On the occasion of International Women's Day, celebrated on 8th March every year, our Office presents the findings of a new study mapping the profiles, drug use patterns and risk behaviors of women drug users in Nepal.
Nepal: New UNODC study maps female drug use in country
Although the problem of drug use among women is being increasingly recognized, many related issues have not been studied nor addressed when developing responses to drug use and/or HIV/AIDS prevention and treatment for vulnerable groups. This is partly due to the limited numbers of women drug users and the largely subordinate position of women users in the drug subculture.
Drug use further weakens the disadvantaged position of women, especially in societies with a high degree of gender inequality. It also increases their vulnerability to intimate partner violence, to drug peddling and/or sex work required to sustain their drug habit and with that the risk of health consequences. The stigma and subsequent social isolation is more severe for women compared to male drug users, which often holds them back from reaching out for help. Research indicates that women are likely to suffer worse health consequences than men as a result of drug use. However, most prevention and care programmes for drug users do not reach female drug users because the services are more male-centric.
The drug user survey undertaken in Nepal in 2007 estimated that 7.2% of the drug using population were women and recognized that their issues differ from those of male drug users. Efforts have been made in the past few years to address their needs by setting up female specific drop in centres (DICs) and extending support for free treatment of substance dependence.
Recognising the need for a more comprehensive study on women drug users and related aspects, UNODC, in partnership with the Ministry of Home Affairs and the National Centre for AIDS and STD Control, Government of Nepal conducted the study titled "Profile, Drug use pattern, Risk Behavior and selected bio-markers of women drug users from seven sites in Nepal''. The study aimed to understand the profiles, substance use patterns and risk behaviours of women drug users based on one-to-one interviews and selected bio markers related to Sexually Transmitted Infections (STIs), including HIV. A total of 393 women, including 323 injecting and 70 non injecting drug users, were interviewed across seven sites in Nepal, namely Kathmandu, Lalitpur, Kaski, Rupandehi, Chitwan, Sunsari and Morang, all being located within the two designated HIV epidemic zones in Nepal.
The study found that the average age for initiation into alcohol was 16 years, for non injection drug use 17 years and for injection use 18 years. 70.5% had used alcohol before turning 18, 59% had used drugs in the form of tablets or smoking and 32.7% had injected drugs for the first time. Around 78.6% had started injecting drugs within two years of initiation of oral drug use. The average age of the respondents was 20; with 60% being in the age group of 18 to 21 years.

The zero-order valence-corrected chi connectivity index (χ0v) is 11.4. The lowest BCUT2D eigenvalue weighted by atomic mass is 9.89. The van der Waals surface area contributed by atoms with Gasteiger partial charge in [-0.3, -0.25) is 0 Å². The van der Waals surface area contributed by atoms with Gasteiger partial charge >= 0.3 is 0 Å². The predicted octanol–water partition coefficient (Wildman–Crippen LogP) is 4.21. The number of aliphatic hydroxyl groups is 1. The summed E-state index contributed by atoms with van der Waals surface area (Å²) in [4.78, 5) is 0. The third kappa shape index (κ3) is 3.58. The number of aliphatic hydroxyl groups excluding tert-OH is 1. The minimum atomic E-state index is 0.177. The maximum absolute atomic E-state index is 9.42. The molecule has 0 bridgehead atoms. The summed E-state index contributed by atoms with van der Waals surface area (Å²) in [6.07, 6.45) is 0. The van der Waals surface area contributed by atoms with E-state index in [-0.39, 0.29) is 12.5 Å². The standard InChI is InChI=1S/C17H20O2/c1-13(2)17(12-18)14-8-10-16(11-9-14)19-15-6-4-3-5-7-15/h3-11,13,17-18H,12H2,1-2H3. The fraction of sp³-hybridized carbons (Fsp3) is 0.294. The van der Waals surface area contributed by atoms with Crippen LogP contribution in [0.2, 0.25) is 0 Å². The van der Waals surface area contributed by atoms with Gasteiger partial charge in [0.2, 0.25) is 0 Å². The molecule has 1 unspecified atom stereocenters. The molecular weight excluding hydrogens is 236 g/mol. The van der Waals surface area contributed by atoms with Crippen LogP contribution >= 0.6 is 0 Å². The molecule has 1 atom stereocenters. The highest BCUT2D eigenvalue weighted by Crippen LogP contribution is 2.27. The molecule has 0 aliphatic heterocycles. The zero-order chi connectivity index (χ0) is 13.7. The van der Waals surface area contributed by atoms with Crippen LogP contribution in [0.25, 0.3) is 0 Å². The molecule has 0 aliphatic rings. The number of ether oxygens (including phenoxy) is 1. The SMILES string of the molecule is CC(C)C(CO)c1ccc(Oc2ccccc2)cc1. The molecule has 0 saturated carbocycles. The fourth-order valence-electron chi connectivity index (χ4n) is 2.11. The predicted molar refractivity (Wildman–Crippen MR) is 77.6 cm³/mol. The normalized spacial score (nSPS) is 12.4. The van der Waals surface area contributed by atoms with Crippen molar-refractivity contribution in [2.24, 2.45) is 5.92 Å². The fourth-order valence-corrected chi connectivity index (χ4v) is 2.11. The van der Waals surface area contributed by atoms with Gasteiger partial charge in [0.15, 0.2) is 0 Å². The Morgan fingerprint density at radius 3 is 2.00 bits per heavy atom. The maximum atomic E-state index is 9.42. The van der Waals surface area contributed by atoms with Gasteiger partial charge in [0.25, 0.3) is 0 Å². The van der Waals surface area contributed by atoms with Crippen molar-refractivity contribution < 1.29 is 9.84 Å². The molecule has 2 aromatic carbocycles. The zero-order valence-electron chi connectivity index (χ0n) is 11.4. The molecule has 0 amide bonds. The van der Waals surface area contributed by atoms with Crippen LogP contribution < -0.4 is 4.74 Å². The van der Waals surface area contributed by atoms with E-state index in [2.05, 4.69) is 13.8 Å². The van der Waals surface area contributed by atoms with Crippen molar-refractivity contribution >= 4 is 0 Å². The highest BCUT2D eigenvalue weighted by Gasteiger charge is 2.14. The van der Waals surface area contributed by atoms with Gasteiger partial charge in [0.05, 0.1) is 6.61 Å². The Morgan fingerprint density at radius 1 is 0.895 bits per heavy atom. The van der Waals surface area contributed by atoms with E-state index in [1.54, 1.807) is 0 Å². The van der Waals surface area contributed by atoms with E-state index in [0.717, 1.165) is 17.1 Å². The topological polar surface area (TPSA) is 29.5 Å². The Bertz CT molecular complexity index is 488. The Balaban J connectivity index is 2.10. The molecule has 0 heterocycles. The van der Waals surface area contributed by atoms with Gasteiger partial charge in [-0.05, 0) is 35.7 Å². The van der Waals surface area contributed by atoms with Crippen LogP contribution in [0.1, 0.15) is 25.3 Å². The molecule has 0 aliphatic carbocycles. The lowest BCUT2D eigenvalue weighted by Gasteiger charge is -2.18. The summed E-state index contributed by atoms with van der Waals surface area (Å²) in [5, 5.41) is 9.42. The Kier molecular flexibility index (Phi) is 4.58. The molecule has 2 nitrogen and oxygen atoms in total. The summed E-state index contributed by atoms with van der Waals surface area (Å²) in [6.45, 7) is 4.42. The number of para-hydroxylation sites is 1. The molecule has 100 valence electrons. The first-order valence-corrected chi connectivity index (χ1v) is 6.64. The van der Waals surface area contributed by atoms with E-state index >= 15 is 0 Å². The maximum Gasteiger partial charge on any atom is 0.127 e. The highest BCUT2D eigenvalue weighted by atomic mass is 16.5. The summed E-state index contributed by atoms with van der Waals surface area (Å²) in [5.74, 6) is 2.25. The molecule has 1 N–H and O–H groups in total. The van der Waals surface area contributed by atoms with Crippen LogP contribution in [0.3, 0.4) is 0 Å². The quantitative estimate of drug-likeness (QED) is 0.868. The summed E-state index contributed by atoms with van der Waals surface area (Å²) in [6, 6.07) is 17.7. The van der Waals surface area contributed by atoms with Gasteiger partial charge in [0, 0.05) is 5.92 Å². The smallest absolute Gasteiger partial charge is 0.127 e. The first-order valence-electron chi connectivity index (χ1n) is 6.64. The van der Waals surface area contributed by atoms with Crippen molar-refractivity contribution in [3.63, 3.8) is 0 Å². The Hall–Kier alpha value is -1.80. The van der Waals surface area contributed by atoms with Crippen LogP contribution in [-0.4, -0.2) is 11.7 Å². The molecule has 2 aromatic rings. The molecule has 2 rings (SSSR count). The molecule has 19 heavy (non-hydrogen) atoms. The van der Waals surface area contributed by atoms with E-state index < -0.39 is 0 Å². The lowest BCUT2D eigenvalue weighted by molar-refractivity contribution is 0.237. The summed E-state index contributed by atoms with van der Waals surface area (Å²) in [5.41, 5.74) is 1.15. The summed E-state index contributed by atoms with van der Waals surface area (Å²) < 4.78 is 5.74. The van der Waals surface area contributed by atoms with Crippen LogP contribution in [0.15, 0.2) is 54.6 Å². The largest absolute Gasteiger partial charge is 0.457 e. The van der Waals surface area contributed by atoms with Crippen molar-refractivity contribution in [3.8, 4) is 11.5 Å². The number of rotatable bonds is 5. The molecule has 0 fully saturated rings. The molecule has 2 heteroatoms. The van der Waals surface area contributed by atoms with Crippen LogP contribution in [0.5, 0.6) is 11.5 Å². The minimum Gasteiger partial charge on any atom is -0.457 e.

Cannabis followed by benzodiazepine tablets and heroin/brown sugar are the most common orally used drugs, while buprenorphine, dextropropoxyphene and heroin/brown sugar are the most commonly injected drugs. Almost all buprenorphine injectors (94.6%) reported use of buprenorphine in combination with antihistamines such as promethazine or pheniramine, and benzodiazepines such as diazepam or nitrazepam. 92.8% of the respondents reported injecting in a group setting.
All respondents had heard of HIV/AIDS and about three-fourth had known some one infected with HIV. About half the respondents did not know that correct condom use could offer protection from HIV, while the risk of sharing needles or syringes was known to most of them. Little less than half (44.8%) had been tested previously for HIV reflecting a low level of HIV uptake. 19.7% of the respondents were infected with at least one of the four infections screened for - HIV, Syphilis, Hepatitis B or Hepatitis C.
The study revealed that those who were injecting for five years or more were nearly three times more likely to have used Needle Syringe Exchange Programme (NSEP) services and three to five times more likely to have had a HIV test when compared to those injecting for lesser duration. Even though more than half of the respondents accessed NSEP or Oral Substitution Services (OST) services with either buprenorphine or methadone, there is a need to scale up services to achieve wider coverage. With only 14% of respondents having ever accessed drug treatment, ensuring access to quality addiction treatment services is an urgent need.
The report concludes with the following recommendations to make drug treatment services more comprehensive and effective for women who use drugs:
- Improve coverage to reach out to the women drug users as early as possible in their drug using history
- Expand intervention components for women drug users to address oral drug use and alcohol use
- Ensure easy access to addiction treatment services
- Strengthen service provisions such as HIV test uptake and STI treatment services
- Review and improve behaviour change strategies to improve condom use especially with regular sex partners and work towards 'zero' sharing of injecting equipment
- Adequately train staff to carry forward directions identified in the study
This study has been conducted as part of the UNODC project in Nepal titled 'HIV Prevention, Care and Treatment for Female Injecting Drug Users, Female Prisoners and Women living with HIV and AIDS in Nepal ' with support from the Royal Norwegian Ministry of Foreign Affairs.
 Summary Report of the Survey on Hard Drug Users in Nepal - 2063, by Central Bureau of Statistics, Government of Nepal for Ministry of Home Affairs, June, 2007